[The copyright line for this article was changed on 23 June 2014 after original online publication]
Maternal trait personality and breastfeeding duration: the importance of confidence and social support
Article first published online: 6 AUG 2013
© 2014 The Authors. Journal of Advanced Nursing Published by John Wiley & Sons Ltd.
This is an open access article under the terms of the Creative Commons Attribution License, which permits use, distribution and reproduction in any medium, provided the original work is properly cited.
Journal of Advanced Nursing
Volume 70, Issue 3, pages 587–598, March 2014
How to Cite
2013) Maternal trait personality and breastfeeding duration: the importance of confidence and social support. Journal of Advanced Nursing 70(3), 587–598. doi: 10.1111/jan.12219(
- Issue published online: 23 JAN 2014
- Article first published online: 6 AUG 2013
- Manuscript Accepted: 22 JUN 2013
- social support;
- trait personality
To explore associations among breastfeeding duration, maternal personality and maternal attitudes and experiences of breastfeeding.
Understanding influences on breastfeeding initiation and duration is critical to increasing breastfeeding rates and supporting new mothers. Maternal characteristics such as self-efficacy, knowledge and confidence are known to enable women to breastfeed, but little is known about the influence of maternal trait personality on breastfeeding.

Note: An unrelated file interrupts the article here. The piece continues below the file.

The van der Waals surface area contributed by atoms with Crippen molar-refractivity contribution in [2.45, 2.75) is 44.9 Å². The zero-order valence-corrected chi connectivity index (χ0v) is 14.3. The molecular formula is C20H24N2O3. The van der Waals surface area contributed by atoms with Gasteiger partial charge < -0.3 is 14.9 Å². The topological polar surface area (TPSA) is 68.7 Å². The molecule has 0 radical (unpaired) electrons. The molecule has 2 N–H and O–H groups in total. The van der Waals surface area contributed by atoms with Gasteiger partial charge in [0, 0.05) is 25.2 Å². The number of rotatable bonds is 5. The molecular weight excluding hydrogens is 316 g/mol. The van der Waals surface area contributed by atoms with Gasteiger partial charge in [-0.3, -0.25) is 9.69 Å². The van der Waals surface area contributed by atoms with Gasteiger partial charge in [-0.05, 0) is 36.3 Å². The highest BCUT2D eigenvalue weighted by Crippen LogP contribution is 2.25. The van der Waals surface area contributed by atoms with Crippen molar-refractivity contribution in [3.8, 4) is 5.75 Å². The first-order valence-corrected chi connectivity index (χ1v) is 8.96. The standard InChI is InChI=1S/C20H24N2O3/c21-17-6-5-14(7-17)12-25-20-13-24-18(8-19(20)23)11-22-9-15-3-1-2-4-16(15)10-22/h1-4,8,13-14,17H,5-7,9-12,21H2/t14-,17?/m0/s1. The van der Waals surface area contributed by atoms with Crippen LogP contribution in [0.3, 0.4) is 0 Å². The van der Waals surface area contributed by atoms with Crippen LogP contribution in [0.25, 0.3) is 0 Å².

An exploratory cross-sectional survey.
A total of 602 mothers with an infant aged 6–12 months old completed a self-report questionnaire examining maternal trait personality, breastfeeding duration and attitudes and experiences of breastfeeding. Data were collected between March–June 2009.
Mothers who reported high levels of extraversion, emotional stability and conscientiousness were significantly more likely to initiate and continue breastfeeding for a longer duration. Attitudes and experiences significantly associated with these personality traits such as perceived difficulties and lack of support may explain these patterns. For example, characteristics associated with introversion and anxiety may prevent women from seeking support or challenging negative attitudes of others at this critical time.
Understanding the influence of maternal personality may thus be a useful tool in antenatal support to recognize women who may need extra, directed support while facilitating discussion of potential barriers to breastfeeding.